Mr.D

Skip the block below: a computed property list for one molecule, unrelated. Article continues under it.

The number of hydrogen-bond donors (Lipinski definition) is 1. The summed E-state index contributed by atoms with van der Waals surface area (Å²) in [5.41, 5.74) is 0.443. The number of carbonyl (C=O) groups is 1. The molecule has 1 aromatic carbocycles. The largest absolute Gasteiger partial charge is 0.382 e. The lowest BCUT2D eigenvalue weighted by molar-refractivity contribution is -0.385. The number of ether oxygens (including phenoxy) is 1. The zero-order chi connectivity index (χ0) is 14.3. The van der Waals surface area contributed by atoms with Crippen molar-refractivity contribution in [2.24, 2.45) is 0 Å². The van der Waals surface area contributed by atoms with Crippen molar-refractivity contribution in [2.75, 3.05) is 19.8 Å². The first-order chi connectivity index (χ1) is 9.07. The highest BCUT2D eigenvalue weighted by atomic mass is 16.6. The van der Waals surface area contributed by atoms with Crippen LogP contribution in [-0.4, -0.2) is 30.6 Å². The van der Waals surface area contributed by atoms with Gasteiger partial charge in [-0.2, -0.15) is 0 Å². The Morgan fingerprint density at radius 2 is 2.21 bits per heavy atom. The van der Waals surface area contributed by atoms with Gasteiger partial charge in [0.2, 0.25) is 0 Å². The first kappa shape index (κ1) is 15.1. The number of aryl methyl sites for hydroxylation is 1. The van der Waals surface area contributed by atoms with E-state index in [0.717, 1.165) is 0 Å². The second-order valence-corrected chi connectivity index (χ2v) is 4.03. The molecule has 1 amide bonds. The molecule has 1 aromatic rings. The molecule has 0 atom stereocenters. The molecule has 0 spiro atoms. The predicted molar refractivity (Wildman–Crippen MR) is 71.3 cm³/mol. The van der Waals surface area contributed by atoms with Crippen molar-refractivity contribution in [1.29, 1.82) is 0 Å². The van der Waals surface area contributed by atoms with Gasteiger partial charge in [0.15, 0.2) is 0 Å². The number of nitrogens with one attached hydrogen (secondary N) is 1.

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Just wanted to add my two cents. When I did a prem-med summer program a couple years ago there was this guy who visited us during the program who was this kind of "master standardized test taker" (Hy Doyle I believe). He had taken the MCAT multiple times (until AMCAS found out and banned him for life) and always averaged double digits, and he wasnt even a student! He was just some older guy promoting his preparation technique. Anyway, he talked about how success for exam was taking a lot of full diags, strong reading skills, and learning how to eliminate answers and pacing yourself. At a very minimum was "head knowledge" that people sometimes spend countless weeks studying for that hardly ever shows up on the exam. Remember, the MCAT is supposed to be a thinking exam, one that the makers say is based on how well you can apply new information (thus the reason why sometimes what you study is not in the exam) and at a minimum (non-passage) questions that are based on cold information that you should know or simply apply. Usually (on average) people who have strong reading skills (such as humanities and social science majors) tend to do better on the exam overall b/c they're used to reading more critically and more effeciently, and as a result they can incorporate the new information in the passeges much better, rather than relying on head knowledge that most science majors focus on. As a result, not only do they blow away the verbal and writing section, but do just as well or even better on the sciences than non-science majors. This is another reason why there is an increasing trend among medical schools in placing a greater emphasis on ther verbal section, the reason: testing people on "new" material that they have not studied before (unlike the sciences which we all study ad nauseum) which will test them on how well they can incorporate new information and analyze or apply it under new conditions (kind of what we're going to do in medical school amidst the volumes and volumes of new material which we all are going to have to learn).